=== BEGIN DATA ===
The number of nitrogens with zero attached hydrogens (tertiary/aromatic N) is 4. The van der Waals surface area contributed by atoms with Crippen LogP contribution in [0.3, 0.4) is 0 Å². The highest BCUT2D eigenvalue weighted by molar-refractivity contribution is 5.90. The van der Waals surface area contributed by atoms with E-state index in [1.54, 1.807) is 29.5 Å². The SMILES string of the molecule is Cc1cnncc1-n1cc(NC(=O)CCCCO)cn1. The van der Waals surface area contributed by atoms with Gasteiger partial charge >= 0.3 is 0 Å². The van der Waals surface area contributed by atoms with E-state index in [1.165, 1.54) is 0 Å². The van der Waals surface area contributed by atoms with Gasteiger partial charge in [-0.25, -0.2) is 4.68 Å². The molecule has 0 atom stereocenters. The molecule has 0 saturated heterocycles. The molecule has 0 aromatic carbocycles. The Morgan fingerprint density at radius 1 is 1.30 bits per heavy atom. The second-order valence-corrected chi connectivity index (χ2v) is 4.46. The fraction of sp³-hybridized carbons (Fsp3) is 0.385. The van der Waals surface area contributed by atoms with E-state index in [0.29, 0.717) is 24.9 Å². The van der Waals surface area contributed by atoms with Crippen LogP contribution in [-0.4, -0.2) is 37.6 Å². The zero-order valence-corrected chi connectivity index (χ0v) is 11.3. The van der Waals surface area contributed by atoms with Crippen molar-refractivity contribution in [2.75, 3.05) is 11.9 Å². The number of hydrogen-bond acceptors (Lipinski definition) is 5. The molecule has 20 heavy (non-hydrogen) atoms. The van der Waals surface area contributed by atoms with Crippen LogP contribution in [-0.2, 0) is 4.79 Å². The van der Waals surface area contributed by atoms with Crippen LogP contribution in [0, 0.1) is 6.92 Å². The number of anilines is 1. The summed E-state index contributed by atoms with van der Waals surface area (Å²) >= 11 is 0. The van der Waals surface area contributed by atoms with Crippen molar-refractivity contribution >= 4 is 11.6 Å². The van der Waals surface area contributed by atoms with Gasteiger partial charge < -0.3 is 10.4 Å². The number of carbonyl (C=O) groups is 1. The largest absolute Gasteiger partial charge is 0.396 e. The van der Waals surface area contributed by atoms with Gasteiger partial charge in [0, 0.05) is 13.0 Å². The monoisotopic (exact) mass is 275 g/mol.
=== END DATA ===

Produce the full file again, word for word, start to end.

The number of nitrogens with zero attached hydrogens (tertiary/aromatic N) is 4. The van der Waals surface area contributed by atoms with Crippen LogP contribution in [0.3, 0.4) is 0 Å². The highest BCUT2D eigenvalue weighted by molar-refractivity contribution is 5.90. The van der Waals surface area contributed by atoms with E-state index in [1.54, 1.807) is 29.5 Å². The SMILES string of the molecule is Cc1cnncc1-n1cc(NC(=O)CCCCO)cn1. The van der Waals surface area contributed by atoms with Gasteiger partial charge >= 0.3 is 0 Å². The van der Waals surface area contributed by atoms with E-state index in [1.165, 1.54) is 0 Å². The van der Waals surface area contributed by atoms with Gasteiger partial charge in [-0.25, -0.2) is 4.68 Å². The molecule has 0 atom stereocenters. The molecule has 0 saturated heterocycles. The molecule has 0 aromatic carbocycles. The Morgan fingerprint density at radius 1 is 1.30 bits per heavy atom. The second-order valence-corrected chi connectivity index (χ2v) is 4.46. The fraction of sp³-hybridized carbons (Fsp3) is 0.385. The van der Waals surface area contributed by atoms with E-state index in [0.29, 0.717) is 24.9 Å². The van der Waals surface area contributed by atoms with Crippen LogP contribution in [-0.4, -0.2) is 37.6 Å². The zero-order valence-corrected chi connectivity index (χ0v) is 11.3. The van der Waals surface area contributed by atoms with Crippen molar-refractivity contribution in [2.75, 3.05) is 11.9 Å². The number of hydrogen-bond acceptors (Lipinski definition) is 5. The molecule has 20 heavy (non-hydrogen) atoms. The van der Waals surface area contributed by atoms with Crippen LogP contribution in [-0.2, 0) is 4.79 Å². The van der Waals surface area contributed by atoms with Crippen LogP contribution in [0, 0.1) is 6.92 Å². The number of anilines is 1. The summed E-state index contributed by atoms with van der Waals surface area (Å²) >= 11 is 0. The van der Waals surface area contributed by atoms with Crippen molar-refractivity contribution >= 4 is 11.6 Å². The van der Waals surface area contributed by atoms with Gasteiger partial charge < -0.3 is 10.4 Å². The number of carbonyl (C=O) groups is 1. The largest absolute Gasteiger partial charge is 0.396 e. The van der Waals surface area contributed by atoms with Gasteiger partial charge in [0, 0.05) is 13.0 Å². The monoisotopic (exact) mass is 275 g/mol.